To be fair, even the numbers reported to the Department of Education are frequently criticized as imperfect and, indeed, schools are regularly fined for noncompliance. (The giant City University of New York would have made this Top 25 list, but recent stories about alleged underreporting of crime statistics under Clery prompted us to provisionally remove them from our list.) Surely, some schools gaming the system are included on this list, bumping others that were steadfastly honest. Congress this fall is expected to strengthen Clery’s safety regulations. Additionally, in determining our methodology, we made numerous fair-minded but necessarily subjective decisions. We intend to constantly refine our methodology, and welcome feedback.


Our methodology is obviously important, and we want to be as transparent as the most forthright colleges were in reporting statistics to the federal government. First, we took two years of the most recent data (to smooth out any one-year aberrations) provided by each college to the U.S. Department of Education. We included criminal incidents on campus, including residence halls, and off-campus, including sidewalks, parks, and transit stops, corresponding with a broader map of campus reach filed by each school. We then focused solely on reported crime statistics, rather than arrests (which measure the efficacy of the local police, rather than criminal incidents) and disciplinary procedures (largely drug and alcohol possession). For universities that have more than one campus in the same metropolitan area, stats for those campuses were combined.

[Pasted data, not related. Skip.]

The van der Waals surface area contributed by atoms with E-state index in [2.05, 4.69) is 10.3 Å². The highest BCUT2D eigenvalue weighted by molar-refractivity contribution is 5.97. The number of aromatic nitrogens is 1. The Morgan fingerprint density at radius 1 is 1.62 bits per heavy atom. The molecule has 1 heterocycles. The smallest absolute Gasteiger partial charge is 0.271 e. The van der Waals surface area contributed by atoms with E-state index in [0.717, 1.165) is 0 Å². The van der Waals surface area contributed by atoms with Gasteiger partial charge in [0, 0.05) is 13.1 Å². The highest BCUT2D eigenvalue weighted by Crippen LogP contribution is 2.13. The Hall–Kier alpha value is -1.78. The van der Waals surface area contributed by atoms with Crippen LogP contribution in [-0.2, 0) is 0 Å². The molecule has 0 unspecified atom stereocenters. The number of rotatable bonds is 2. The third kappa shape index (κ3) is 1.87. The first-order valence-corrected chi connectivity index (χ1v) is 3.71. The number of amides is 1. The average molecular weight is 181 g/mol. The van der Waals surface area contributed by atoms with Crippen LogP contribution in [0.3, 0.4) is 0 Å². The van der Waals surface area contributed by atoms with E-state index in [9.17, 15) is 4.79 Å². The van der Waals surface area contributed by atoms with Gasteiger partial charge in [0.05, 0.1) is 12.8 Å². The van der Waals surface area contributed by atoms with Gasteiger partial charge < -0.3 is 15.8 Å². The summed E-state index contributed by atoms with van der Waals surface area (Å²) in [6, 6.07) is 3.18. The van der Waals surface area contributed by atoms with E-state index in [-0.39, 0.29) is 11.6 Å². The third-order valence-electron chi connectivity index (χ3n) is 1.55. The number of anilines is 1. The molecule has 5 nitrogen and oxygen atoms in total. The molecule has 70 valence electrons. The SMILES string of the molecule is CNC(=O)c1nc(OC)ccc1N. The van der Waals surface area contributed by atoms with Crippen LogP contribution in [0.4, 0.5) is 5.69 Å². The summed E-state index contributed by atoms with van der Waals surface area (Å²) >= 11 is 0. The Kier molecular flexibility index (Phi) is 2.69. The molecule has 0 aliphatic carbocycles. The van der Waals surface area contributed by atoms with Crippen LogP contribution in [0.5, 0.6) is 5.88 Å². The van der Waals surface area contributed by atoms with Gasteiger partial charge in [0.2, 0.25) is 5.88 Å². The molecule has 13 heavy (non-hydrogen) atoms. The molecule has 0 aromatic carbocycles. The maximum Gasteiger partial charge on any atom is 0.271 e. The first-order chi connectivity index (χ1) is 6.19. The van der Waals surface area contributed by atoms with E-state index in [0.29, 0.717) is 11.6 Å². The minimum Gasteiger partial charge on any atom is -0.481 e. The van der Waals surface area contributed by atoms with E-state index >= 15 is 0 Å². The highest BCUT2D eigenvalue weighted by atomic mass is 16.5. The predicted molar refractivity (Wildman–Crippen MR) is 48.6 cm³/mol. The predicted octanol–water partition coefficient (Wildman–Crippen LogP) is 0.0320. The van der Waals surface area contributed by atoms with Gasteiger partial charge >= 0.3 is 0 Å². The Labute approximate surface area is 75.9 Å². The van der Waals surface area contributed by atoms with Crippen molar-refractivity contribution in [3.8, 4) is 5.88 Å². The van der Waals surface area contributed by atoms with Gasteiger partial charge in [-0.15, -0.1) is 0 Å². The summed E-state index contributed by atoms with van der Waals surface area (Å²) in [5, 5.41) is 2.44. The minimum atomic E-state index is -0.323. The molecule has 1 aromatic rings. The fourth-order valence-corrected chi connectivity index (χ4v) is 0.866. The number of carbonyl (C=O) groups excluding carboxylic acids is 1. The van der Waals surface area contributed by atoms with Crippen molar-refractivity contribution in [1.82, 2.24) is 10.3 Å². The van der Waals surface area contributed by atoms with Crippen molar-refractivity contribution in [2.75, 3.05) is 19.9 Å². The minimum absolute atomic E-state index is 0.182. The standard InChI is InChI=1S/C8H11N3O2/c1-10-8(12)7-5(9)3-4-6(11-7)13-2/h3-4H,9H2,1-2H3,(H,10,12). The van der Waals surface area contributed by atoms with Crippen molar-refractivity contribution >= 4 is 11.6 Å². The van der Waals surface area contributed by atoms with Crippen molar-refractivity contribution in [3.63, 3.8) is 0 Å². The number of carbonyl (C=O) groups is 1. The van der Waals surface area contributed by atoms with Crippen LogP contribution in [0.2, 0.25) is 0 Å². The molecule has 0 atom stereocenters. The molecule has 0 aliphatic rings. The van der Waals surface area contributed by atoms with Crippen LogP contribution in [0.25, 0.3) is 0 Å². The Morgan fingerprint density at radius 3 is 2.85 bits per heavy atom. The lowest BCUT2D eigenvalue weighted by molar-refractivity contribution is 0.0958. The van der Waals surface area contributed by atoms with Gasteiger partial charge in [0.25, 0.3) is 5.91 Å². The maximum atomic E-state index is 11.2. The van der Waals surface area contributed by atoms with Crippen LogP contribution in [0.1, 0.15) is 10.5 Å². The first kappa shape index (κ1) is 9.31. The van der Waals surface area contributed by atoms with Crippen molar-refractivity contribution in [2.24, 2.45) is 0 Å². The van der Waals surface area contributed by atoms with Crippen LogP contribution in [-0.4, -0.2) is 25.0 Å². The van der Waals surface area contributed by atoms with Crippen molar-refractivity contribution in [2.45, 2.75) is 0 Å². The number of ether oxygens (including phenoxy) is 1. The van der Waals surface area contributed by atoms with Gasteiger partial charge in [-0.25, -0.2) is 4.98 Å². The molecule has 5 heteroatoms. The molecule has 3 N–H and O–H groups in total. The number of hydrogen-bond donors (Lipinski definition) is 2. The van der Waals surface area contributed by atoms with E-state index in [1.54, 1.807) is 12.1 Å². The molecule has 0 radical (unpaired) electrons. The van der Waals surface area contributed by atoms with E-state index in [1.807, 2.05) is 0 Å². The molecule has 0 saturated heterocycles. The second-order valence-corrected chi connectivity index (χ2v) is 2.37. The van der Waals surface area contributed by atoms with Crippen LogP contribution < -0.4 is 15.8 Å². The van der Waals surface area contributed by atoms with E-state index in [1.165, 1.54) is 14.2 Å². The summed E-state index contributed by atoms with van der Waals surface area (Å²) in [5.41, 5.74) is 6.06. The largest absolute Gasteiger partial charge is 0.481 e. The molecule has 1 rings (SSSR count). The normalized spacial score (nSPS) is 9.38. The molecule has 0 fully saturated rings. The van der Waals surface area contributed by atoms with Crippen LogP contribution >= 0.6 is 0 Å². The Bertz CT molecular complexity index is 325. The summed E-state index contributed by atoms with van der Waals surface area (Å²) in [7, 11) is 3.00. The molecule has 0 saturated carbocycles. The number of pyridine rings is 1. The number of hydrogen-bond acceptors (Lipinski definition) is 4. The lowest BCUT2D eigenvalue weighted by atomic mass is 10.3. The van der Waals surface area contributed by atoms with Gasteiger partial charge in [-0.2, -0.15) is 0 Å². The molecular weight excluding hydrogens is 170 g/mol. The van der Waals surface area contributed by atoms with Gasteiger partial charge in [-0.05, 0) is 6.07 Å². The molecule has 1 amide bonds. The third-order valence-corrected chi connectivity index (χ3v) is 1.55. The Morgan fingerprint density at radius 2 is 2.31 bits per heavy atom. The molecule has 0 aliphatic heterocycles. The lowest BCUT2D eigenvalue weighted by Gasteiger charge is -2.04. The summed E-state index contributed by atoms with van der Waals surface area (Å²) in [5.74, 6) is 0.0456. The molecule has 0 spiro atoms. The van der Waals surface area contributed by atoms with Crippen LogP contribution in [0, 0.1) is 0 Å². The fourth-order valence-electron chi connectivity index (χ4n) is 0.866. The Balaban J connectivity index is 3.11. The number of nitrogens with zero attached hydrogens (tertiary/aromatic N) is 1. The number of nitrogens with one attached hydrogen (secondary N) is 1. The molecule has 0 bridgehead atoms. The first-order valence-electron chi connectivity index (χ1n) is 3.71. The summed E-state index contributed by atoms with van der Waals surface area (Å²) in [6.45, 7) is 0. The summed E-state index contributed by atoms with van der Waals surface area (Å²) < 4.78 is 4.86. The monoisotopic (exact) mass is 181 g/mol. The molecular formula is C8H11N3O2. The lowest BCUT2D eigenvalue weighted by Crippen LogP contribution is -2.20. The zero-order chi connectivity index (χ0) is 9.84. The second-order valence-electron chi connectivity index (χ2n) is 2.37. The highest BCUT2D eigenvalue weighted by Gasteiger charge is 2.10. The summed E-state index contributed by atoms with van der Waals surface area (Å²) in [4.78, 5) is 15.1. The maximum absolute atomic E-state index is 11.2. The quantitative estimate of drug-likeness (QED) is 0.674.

Second, since not all crimes are alike, we more heavily weighted the most violent offenses. We considered burglary and motor vehicle theft the most pedestrian. Robbery, which differs from burglary in that it generally involves taking property off a person, was weighted three times as high as those two categories. Aggravated assault and arson, five times. Manslaughter, 10 times. Murder, 20 times. The trickiest category was rape. Acquaintance rape is not broken out, and many schools that do the most to support and encourage victims to report the crime—and are thus in many ways the safest environments—also had the most incidents. We wound up giving it standard weighting, in an attempt to balance the crime’s severity without overpenalizing schools that report the most because they offer more support.

Third, because the most recent Department of Education data cuts off at the end of 2007, we adjusted each school’s number for the violent crime rate increase or decrease in the local area, as determined by the FBI, between then and the end of 2008, to make the numbers, by proxy, as current as possible.

Finally, that raw score was then divided by the student body so that students at smaller schools and giant universities could be compared apples-to-apples. (For the “safest schools” ranking, we did not rank any school with fewer than 6,000 students, undergraduate and graduates combined, because most smaller schools don’t have the same crime issues that larger, more complex campuses do.) That’s how we developed the Daily Beast ranking.

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Clark Merrefield was the chief researcher for this ranking.